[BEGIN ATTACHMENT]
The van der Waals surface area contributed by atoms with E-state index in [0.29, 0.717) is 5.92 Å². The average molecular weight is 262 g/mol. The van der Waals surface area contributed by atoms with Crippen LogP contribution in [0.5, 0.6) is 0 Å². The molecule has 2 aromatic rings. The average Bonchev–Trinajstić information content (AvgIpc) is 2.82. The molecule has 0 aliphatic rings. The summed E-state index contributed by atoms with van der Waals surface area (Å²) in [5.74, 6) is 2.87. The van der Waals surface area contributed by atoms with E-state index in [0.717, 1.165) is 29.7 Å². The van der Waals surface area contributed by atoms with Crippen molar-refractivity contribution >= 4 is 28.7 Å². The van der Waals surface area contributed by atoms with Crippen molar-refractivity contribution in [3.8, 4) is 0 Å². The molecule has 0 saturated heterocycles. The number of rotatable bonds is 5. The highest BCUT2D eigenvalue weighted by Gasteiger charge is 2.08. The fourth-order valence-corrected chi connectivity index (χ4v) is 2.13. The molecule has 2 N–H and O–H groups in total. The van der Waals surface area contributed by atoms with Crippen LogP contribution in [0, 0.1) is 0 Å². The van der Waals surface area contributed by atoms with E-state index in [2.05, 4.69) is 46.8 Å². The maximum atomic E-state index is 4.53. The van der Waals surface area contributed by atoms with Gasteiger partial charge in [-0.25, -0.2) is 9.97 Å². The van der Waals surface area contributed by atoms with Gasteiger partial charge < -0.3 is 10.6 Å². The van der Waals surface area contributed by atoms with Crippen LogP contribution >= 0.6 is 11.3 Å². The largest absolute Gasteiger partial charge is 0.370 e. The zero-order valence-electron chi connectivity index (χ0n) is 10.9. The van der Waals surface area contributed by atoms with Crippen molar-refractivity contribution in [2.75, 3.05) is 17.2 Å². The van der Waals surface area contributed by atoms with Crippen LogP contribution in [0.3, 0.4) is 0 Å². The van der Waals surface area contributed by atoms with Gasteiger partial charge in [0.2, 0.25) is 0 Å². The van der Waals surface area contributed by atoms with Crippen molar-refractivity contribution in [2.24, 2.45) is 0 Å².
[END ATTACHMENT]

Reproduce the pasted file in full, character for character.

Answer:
The van der Waals surface area contributed by atoms with E-state index in [0.29, 0.717) is 5.92 Å². The average molecular weight is 262 g/mol. The van der Waals surface area contributed by atoms with Crippen LogP contribution in [0.5, 0.6) is 0 Å². The molecule has 2 aromatic rings. The average Bonchev–Trinajstić information content (AvgIpc) is 2.82. The molecule has 0 aliphatic rings. The summed E-state index contributed by atoms with van der Waals surface area (Å²) in [5.74, 6) is 2.87. The van der Waals surface area contributed by atoms with E-state index in [0.717, 1.165) is 29.7 Å². The van der Waals surface area contributed by atoms with Crippen molar-refractivity contribution >= 4 is 28.7 Å². The van der Waals surface area contributed by atoms with Crippen molar-refractivity contribution in [3.8, 4) is 0 Å². The molecule has 0 saturated heterocycles. The number of rotatable bonds is 5. The highest BCUT2D eigenvalue weighted by Gasteiger charge is 2.08. The fourth-order valence-corrected chi connectivity index (χ4v) is 2.13. The molecule has 2 N–H and O–H groups in total. The van der Waals surface area contributed by atoms with Crippen LogP contribution in [0, 0.1) is 0 Å². The van der Waals surface area contributed by atoms with E-state index in [2.05, 4.69) is 46.8 Å². The maximum atomic E-state index is 4.53. The van der Waals surface area contributed by atoms with Gasteiger partial charge in [-0.25, -0.2) is 9.97 Å². The van der Waals surface area contributed by atoms with Gasteiger partial charge < -0.3 is 10.6 Å². The van der Waals surface area contributed by atoms with Crippen LogP contribution >= 0.6 is 11.3 Å². The largest absolute Gasteiger partial charge is 0.370 e. The zero-order valence-electron chi connectivity index (χ0n) is 10.9. The van der Waals surface area contributed by atoms with Crippen molar-refractivity contribution in [2.75, 3.05) is 17.2 Å². The van der Waals surface area contributed by atoms with Crippen LogP contribution in [0.3, 0.4) is 0 Å². The van der Waals surface area contributed by atoms with Gasteiger partial charge in [0.2, 0.25) is 0 Å². The van der Waals surface area contributed by atoms with Crippen molar-refractivity contribution in [2.24, 2.45) is 0 Å².